Socialist Worker

Rail unions’ pensions fight

by Matthew Cookson
Issue No. 1998

Rail workers in four unions are preparing to ballot for a strike in defence of their pensions. Any strike would involve 80,000 workers and bring Britain’s rail network to a halt.

Around 200 rail union reps and workers maet in London on Thursday of last week to discuss the issue. The meeting was one of a series organised by the unions around the country. One hundred people had met in Manchester the previous evening. The privatisation of the railways has fragmented the Railway Pensions Scheme (RPS).

The employers want to increase workers’ contributions. The unions are putting pressure on the government and the employers to meet their demands. If there is no agreement the unions plan to ballot workers for a campaign of strike action at the beginning of July.

Campaign

Keith Norman, the general secretary of the Aslef union, said, “The unions have come together to save our pensions fund. There is a great risk to the members’ pensions.

“There are currently over 100 sections of the RPS. The vast majority are in deficit. The employers want workers to pay more to receive less. They want to cut benefits.

“This is not on. Pensions are deferred wages.We’re going to fight for your pensions and your future.”

Gerry Doherty, the general secretary of the TSSA union, said, “As far as trade unionists are concerned, pensions is the issue of the day.

“When the Tories privatised the rail industry there was £8 billion in the pension fund. Now there is £13.5 billion in the RPS. The sharks and privateers have their eyes on this pensions pot.

“When people are faced with the big rises in pensions contributions proposed by the employers they may walk away from their pensions. The people still in the fund will have to pick up even more of the cost. They will wither on the vine. We will not talk about worsening conditions. We want the schemes opened up to all employees and employee contributions capped at 10.56 percent.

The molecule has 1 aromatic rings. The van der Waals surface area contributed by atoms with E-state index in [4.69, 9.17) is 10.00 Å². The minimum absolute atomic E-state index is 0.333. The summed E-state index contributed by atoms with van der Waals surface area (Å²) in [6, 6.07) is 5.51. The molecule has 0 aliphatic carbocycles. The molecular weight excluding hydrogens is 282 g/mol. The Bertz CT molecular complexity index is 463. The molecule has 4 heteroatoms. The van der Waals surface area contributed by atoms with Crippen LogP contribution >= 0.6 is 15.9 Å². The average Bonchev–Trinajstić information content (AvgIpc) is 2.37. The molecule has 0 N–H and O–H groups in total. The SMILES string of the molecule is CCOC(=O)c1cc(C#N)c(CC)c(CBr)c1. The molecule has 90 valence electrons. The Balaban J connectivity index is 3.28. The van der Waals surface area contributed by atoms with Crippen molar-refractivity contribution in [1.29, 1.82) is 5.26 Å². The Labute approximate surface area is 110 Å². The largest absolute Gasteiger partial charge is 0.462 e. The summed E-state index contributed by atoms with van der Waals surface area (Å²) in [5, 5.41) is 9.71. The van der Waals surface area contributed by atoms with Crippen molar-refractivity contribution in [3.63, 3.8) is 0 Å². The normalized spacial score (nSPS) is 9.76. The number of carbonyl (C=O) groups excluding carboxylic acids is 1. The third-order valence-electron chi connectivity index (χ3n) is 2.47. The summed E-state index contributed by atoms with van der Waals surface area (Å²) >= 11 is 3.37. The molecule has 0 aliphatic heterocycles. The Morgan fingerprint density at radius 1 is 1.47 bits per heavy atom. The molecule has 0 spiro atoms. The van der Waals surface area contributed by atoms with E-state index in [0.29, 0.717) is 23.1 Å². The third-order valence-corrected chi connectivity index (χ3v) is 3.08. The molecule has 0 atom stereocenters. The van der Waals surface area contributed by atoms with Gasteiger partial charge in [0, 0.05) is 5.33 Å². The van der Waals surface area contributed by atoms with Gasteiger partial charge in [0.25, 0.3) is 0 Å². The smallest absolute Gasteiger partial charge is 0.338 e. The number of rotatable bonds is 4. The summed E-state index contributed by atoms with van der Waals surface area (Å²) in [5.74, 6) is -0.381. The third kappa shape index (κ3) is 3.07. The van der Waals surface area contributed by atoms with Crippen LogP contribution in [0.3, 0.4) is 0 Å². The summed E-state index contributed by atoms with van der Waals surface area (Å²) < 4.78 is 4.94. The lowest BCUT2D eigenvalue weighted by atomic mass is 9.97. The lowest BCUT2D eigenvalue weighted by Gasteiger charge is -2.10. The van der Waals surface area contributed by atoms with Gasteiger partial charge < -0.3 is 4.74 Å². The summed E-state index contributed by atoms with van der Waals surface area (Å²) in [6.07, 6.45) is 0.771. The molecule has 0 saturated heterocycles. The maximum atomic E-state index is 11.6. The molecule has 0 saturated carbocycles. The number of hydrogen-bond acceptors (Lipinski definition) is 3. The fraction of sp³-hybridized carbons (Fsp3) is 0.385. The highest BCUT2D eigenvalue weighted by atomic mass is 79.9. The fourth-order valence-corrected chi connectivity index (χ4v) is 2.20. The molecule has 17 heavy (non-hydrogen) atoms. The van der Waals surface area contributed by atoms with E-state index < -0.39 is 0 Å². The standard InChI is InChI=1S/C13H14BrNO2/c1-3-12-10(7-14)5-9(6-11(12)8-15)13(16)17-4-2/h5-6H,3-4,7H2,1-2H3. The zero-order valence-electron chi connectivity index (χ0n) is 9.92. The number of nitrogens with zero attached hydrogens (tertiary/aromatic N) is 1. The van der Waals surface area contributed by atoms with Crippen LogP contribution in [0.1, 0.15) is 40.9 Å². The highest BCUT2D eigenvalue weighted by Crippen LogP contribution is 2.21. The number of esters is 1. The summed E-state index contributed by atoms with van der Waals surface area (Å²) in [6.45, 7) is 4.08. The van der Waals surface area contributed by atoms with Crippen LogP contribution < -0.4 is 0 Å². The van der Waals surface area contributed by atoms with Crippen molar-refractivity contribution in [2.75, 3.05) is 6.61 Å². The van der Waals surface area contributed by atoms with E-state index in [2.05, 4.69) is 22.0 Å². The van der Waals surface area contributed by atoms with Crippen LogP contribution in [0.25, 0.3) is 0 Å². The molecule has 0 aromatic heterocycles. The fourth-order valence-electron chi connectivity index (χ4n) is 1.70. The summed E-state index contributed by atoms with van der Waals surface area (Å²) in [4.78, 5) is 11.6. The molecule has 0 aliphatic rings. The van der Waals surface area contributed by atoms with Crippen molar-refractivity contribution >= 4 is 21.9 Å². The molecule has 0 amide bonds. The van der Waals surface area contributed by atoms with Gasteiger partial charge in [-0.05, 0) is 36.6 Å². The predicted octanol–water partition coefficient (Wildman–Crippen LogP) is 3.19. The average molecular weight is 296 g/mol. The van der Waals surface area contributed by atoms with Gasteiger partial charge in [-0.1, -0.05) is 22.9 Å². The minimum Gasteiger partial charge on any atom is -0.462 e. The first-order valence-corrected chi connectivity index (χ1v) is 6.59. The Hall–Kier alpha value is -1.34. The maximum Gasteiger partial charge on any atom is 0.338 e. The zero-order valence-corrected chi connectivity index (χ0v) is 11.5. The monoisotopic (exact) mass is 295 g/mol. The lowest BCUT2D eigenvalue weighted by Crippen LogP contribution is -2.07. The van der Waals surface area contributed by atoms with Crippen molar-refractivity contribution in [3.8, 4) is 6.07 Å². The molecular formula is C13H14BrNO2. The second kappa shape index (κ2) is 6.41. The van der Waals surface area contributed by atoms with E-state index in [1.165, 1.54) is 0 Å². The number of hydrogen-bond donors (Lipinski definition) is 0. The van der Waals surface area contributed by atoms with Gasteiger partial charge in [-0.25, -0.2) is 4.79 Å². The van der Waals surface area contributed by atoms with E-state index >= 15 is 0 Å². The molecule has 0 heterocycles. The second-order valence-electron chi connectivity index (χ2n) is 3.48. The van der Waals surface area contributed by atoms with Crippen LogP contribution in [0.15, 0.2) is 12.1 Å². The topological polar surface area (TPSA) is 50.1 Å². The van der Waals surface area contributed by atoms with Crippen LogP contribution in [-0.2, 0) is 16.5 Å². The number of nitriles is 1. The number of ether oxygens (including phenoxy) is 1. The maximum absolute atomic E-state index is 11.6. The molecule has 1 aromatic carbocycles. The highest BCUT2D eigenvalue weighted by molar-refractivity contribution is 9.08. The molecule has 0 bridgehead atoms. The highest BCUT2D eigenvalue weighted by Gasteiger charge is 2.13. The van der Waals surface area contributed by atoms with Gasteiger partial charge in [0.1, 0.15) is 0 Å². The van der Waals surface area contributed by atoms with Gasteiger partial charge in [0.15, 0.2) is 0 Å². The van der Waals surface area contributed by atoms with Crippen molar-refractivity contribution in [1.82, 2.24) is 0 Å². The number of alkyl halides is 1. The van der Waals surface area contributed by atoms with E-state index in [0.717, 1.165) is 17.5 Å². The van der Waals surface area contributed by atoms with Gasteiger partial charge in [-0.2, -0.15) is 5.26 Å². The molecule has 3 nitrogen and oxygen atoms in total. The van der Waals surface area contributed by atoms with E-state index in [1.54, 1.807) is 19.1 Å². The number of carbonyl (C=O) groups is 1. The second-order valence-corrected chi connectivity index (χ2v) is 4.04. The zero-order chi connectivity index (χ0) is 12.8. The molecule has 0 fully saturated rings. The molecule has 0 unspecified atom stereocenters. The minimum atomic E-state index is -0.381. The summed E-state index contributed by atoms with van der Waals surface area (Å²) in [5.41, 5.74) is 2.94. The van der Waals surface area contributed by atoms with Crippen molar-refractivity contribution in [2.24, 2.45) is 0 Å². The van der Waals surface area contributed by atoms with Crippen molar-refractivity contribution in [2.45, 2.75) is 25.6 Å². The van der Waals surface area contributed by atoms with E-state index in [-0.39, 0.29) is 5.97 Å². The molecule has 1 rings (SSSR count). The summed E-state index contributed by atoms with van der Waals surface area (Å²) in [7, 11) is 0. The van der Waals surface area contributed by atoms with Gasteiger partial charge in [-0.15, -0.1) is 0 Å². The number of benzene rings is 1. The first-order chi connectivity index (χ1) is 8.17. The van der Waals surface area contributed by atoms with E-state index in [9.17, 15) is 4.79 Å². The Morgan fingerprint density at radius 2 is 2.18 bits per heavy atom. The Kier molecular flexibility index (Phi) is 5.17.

“The schemes must also be streamlined to cut costs. We stand on the brink of being the first generation in 100 years to hand over worse social conditions to the generations to come. We need to take action now.”

Bob Crow, the general secretary of the RMT union, told the London meeting, “We will not have people working longer than 65. Anyone who works until 67 is robbing an 18 or 19 year old of a chance.

“People should be able to retire and do things that they couldn’t when they were working – that is about the betterment of society.

“I would love the employers to get round the table and solve it without industrial action but I don’t think that is going to happen. It will need five weeks to organise a ballot so that means balloting at the end of May.

“We have got three weeks to organise the rest of the workforce and convince the people not already convinced.”

In the short discussion workers spoke about the anger over this issue, the need for united action which will be more than one day and the possibility of a political alternative to New Labour. The other union involved in the campaign is CSEU/Amicus.

The unions are now planning to lobby MPs on Tuesday 9 May, assemble 1pm outside parliament, central London.


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News
Sat 29 Apr 2006, 00:00 BST
Issue No. 1998
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